A new UBCO study says kids benefit from taking technology outdoors.—contributed

Kids, the great outdoors and technology

UBCO study says send your kids outside but let them take their electronic devices

It may seem counter-intuitive to many parents, but a UBC researcher says children are able to engage in nature and have fun outside, even with a mobile device in their hands.

Maxine Crawford, a PhD candidate in psychology at UBC’s Okanagan campus, said today’s parents seem to struggle with getting their technology-addicted children outside—without their devices. Indeed, Canadian children in Grades 6 to 12 spend more than seven hours a day in front of some form of screen. But Crawford said all is not lost, and getting children to engage with nature is not impossible.

“Allowing children to use technology when in nature may seem counter-active when the goal is to increase their connection to the outdoors. But many children are already using technology in this way, whether we like it or not,” said Crawford. “Honestly, most children would rather be at home with technology than outside without it.”

So why fight a losing battle, she said. In her recently published study, with more than 740 children aged nine to 14 from nine different schools, Crawford determined it is possible for children to enjoy and learn about nature while using an electronic device.

While technology is now an everyday part of environmental education, Crawford said there is little research examining the use of technology in non-formal environmental education—meaning the learning takes place outside of schools, it is not facilitated by a teacher, and children are generally freer to move around.

For her study she had three groups of children with different tasks in different recreation areas. One group was to tour a park with an iPad using an app called Agents of Discovery. Another group toured with a trained park educator, the third group with a paper map. Both the iPad group and the park educator groups spent time identifying and discussing their natural surroundings.

After the tour, the children were asked questions to determine their connection to nature, whether they had fun, their attitude toward the park and if they retained any knowledge of the park’s flora, fauna or ecology. Data was collected for each of the three groups at each of the three park locations (i.e., 292 children at the wetlands park, 223 children at the grasslands park, and 207 children at the indoor tropical gardens).

“All three groups had a significant increase in their connection to nature from before to after the tour. This suggests that the mobile application did not distract the children by taking their attention away from their natural surroundings or impede their connection to nature,” Crawford said.

In fact, according to Crawford, 76 per cent of the children, regardless of group assignment, indicated that they wanted to take better care of the park they had just visited. Their acknowledged commitment to environmental stewardship in conjunction with their significant connection to nature suggests that the students did emotionally connect to their local park.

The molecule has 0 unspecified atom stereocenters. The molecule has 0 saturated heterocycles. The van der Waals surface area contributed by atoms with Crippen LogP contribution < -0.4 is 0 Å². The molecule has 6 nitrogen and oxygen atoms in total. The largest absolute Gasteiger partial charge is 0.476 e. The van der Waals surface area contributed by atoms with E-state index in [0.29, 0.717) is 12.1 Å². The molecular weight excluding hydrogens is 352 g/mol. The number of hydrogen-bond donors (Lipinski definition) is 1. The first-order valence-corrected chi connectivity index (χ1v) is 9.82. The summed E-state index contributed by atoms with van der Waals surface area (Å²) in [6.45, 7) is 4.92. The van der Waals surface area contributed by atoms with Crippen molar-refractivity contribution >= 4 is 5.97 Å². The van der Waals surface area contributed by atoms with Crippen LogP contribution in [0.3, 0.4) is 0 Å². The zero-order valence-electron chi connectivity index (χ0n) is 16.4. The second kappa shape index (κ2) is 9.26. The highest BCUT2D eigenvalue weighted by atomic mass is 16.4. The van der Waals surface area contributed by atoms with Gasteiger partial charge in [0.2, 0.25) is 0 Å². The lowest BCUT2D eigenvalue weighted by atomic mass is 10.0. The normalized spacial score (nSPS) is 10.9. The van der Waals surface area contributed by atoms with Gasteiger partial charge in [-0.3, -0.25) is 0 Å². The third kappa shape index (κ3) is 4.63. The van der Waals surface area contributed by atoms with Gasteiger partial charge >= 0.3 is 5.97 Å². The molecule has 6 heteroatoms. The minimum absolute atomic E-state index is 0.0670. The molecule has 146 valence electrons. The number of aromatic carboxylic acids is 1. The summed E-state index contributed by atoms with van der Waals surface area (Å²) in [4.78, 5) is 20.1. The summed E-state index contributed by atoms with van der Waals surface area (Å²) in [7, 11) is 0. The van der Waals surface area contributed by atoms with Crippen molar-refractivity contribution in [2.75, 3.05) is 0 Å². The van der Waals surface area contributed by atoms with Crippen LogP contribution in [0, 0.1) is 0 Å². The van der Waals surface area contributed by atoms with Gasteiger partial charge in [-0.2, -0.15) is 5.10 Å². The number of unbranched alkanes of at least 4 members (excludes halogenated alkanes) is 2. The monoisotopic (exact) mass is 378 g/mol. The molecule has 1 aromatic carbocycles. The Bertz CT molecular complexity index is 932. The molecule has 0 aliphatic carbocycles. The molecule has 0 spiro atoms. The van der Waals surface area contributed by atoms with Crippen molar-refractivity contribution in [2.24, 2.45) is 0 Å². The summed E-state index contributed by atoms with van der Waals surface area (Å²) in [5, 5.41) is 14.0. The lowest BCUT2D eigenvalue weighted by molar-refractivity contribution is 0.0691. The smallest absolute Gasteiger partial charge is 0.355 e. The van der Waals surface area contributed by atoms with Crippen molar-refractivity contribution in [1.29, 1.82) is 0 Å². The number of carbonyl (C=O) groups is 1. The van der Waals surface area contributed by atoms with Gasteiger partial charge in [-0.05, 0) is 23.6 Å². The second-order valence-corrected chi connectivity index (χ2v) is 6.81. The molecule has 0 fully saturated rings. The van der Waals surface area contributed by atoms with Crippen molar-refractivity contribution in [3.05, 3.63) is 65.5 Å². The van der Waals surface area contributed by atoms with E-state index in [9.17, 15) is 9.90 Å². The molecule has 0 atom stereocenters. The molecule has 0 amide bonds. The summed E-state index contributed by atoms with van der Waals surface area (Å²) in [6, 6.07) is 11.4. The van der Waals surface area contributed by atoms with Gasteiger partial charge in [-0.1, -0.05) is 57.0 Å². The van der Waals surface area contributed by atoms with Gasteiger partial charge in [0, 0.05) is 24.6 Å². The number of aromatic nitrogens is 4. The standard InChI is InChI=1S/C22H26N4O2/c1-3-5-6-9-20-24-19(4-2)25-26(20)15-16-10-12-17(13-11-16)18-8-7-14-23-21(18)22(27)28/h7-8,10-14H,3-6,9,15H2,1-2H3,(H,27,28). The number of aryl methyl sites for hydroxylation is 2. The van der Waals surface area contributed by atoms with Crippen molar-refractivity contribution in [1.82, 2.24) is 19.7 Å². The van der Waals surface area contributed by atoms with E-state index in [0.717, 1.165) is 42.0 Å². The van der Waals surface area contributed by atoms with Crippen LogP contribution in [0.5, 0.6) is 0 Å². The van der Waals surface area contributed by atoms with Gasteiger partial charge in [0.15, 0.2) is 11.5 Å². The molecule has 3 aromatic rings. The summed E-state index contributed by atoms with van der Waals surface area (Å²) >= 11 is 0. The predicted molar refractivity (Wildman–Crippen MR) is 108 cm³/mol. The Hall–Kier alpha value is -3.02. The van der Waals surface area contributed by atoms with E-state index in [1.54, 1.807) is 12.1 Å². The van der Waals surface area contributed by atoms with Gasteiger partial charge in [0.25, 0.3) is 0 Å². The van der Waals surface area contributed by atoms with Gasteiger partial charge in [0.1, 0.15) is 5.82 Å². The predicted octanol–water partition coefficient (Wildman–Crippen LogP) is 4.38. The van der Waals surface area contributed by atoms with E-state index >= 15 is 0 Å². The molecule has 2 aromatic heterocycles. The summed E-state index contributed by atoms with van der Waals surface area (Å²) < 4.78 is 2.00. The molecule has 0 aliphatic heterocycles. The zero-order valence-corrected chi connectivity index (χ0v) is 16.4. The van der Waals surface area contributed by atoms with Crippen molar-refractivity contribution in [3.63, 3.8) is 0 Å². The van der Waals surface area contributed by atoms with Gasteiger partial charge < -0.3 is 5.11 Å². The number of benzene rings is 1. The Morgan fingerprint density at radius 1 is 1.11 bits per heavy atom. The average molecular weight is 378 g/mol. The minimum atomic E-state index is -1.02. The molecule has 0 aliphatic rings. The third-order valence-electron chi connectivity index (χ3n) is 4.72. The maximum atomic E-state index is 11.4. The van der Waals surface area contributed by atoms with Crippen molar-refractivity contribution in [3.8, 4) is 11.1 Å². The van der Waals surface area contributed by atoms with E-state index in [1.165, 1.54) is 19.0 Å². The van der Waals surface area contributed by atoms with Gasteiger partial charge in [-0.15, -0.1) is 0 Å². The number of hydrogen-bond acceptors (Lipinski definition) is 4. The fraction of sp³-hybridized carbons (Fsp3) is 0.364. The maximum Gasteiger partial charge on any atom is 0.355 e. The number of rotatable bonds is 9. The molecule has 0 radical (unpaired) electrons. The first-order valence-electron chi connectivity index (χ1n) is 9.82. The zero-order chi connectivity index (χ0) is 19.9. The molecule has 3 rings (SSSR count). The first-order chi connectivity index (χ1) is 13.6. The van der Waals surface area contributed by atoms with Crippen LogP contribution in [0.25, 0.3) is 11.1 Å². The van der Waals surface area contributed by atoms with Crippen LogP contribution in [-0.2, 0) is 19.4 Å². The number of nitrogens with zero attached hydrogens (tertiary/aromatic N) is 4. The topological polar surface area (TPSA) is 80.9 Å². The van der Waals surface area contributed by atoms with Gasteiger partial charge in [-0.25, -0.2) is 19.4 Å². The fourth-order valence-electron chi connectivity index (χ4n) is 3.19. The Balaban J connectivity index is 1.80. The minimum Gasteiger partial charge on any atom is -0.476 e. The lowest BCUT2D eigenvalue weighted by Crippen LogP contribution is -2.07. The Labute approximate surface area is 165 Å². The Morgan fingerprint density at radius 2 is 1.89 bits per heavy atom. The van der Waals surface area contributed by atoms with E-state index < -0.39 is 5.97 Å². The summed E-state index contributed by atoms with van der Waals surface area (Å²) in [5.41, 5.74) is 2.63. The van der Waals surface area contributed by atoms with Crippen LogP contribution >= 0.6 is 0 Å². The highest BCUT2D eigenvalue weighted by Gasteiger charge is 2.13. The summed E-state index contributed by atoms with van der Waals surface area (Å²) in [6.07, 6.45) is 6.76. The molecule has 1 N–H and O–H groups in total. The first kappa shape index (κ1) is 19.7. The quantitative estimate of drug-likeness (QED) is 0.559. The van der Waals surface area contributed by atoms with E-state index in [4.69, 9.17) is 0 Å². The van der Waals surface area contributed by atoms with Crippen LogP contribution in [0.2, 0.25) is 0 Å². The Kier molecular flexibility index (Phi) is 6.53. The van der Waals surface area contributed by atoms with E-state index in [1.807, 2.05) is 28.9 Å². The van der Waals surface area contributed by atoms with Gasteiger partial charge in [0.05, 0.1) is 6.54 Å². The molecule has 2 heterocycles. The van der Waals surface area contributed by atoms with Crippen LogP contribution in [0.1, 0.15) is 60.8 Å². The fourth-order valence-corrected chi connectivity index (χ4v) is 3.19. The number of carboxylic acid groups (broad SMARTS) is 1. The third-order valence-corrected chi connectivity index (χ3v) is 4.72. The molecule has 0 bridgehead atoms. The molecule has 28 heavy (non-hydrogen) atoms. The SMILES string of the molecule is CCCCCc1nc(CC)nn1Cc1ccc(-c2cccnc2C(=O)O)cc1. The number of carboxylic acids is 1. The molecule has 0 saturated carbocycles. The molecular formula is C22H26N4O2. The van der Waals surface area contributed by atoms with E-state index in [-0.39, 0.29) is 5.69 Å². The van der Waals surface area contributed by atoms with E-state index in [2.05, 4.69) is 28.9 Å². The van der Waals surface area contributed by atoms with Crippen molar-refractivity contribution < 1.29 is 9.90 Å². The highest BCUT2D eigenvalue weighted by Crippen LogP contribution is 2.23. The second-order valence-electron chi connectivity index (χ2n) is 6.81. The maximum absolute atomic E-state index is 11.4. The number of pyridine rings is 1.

There was, however, one prominent variance between the three groups.

“One significant difference was how much more fun the children had in the mobile application group,” Crawford added. “This finding is important as enjoyment is crucial for repeat behaviour and fundamental to place-based education.”

Crawford’s research was published in Environment and Behavior and partially funded by Mitacs and the Social Sciences and Humanities Research Council of Canada.

To report a typo, email: edit@kelownacapnews.com.


@KelownaCapNews
newstips@kelownacapnews.com

Like us on Facebook and follow us on Twitter.

Just Posted

Update: Power restored to 2,000 Lake Country homes

The cause of the outage is unknown

Update: Evacuation alerts rescinded for properties near West Kelowna wildfire

The wildfire near Glenrosa is considered out of control

RDOS: Evacuation order ammended, residents north of Summerland can return home

Properties in the Summerland region still on evacuation alert

Peachland is open for business

Fires keeping away visitors, tourists

Okanagan Wildfires: The latest on wildfires and evacuations

A Saturday morning look at the major wildfires impact the Okanagan and Similkameen.

VIDEO: Victoria woman recounts driving past wildfire near Peachland

Jenna Smith compared the fire to an apocalypse movie

B.C. mining company, involved in 2014 spill, ordered to pay lost wages

Mount Polley Mining Company must pay wages to 26 employees who were laid off without proper notice

Two significant wildfires burning in southeastern B.C.

More than 20 fires were burning in the Southeast Fire Centre as of Saturday afternoon

Volunteers provide the glue that keeps BC Games moving

The 2018 Cowichan Summer Games had more than 2,300 volunteers on hand across Vancouver Island

No Name brand chicken nuggets recalled due to possible salmonella

Canadian Food Inspection Agency says multiple illnesses reported in B.C., Alberta and Ontario

Lodeiro scores twice to help Sounders beat Whitecaps 2-0

Seattleā€™s Nicolas Lodeiro opened the scoring in the fifth minute when he converted a penalty kick

RDOS fire update: emergency social services moved

Centre moved to Penticton Memorial Arena for Saturday and Sunday

Race walker breaks 18-year-old BC Games record

Zone 6 athlete Olivia Lundman crossed finish line with ease, to loud cheers in Cowichan

PHOTO GALLERY: BC Games Day 2

A brief look at action from the 2018 BC Summer Games in the Cowichan Valley

Most Read